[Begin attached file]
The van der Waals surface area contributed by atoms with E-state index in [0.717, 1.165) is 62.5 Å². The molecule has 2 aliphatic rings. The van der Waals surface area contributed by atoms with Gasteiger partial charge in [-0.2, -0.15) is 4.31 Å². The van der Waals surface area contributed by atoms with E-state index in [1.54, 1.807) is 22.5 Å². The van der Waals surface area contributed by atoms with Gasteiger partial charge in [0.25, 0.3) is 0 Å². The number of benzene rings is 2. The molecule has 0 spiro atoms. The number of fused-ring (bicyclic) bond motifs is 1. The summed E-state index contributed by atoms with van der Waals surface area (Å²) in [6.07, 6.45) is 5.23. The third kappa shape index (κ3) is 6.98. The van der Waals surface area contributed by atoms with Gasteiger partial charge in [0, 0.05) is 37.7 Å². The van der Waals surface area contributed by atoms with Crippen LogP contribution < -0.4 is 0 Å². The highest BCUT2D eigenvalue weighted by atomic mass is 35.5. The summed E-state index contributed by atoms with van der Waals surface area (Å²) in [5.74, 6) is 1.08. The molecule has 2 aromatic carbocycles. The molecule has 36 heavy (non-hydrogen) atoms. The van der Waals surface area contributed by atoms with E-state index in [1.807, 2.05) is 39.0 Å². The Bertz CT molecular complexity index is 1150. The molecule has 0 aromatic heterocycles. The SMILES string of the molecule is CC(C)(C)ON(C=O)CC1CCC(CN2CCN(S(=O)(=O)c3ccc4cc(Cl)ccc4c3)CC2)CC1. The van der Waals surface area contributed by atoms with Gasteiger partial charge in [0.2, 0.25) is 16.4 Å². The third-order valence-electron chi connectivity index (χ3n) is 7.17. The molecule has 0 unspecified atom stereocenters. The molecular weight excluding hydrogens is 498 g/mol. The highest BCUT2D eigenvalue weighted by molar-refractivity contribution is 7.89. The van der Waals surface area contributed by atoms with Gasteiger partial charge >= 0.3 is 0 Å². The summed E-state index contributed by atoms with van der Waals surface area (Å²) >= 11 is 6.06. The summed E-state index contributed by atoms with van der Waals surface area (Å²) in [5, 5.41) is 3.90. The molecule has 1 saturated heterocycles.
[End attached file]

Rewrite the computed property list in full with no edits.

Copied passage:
The van der Waals surface area contributed by atoms with E-state index in [0.717, 1.165) is 62.5 Å². The molecule has 2 aliphatic rings. The van der Waals surface area contributed by atoms with Gasteiger partial charge in [-0.2, -0.15) is 4.31 Å². The van der Waals surface area contributed by atoms with E-state index in [1.54, 1.807) is 22.5 Å². The van der Waals surface area contributed by atoms with Gasteiger partial charge in [0.25, 0.3) is 0 Å². The number of benzene rings is 2. The molecule has 0 spiro atoms. The number of fused-ring (bicyclic) bond motifs is 1. The summed E-state index contributed by atoms with van der Waals surface area (Å²) in [6.07, 6.45) is 5.23. The third kappa shape index (κ3) is 6.98. The van der Waals surface area contributed by atoms with Gasteiger partial charge in [0, 0.05) is 37.7 Å². The van der Waals surface area contributed by atoms with Crippen LogP contribution < -0.4 is 0 Å². The highest BCUT2D eigenvalue weighted by atomic mass is 35.5. The summed E-state index contributed by atoms with van der Waals surface area (Å²) in [5.74, 6) is 1.08. The molecule has 2 aromatic carbocycles. The molecule has 36 heavy (non-hydrogen) atoms. The van der Waals surface area contributed by atoms with E-state index in [1.807, 2.05) is 39.0 Å². The Bertz CT molecular complexity index is 1150. The molecule has 0 aromatic heterocycles. The SMILES string of the molecule is CC(C)(C)ON(C=O)CC1CCC(CN2CCN(S(=O)(=O)c3ccc4cc(Cl)ccc4c3)CC2)CC1. The van der Waals surface area contributed by atoms with Gasteiger partial charge in [0.2, 0.25) is 16.4 Å². The third-order valence-electron chi connectivity index (χ3n) is 7.17. The molecule has 0 unspecified atom stereocenters. The molecular weight excluding hydrogens is 498 g/mol. The highest BCUT2D eigenvalue weighted by molar-refractivity contribution is 7.89. The van der Waals surface area contributed by atoms with Gasteiger partial charge >= 0.3 is 0 Å². The summed E-state index contributed by atoms with van der Waals surface area (Å²) >= 11 is 6.06. The summed E-state index contributed by atoms with van der Waals surface area (Å²) in [5, 5.41) is 3.90. The molecule has 1 saturated heterocycles.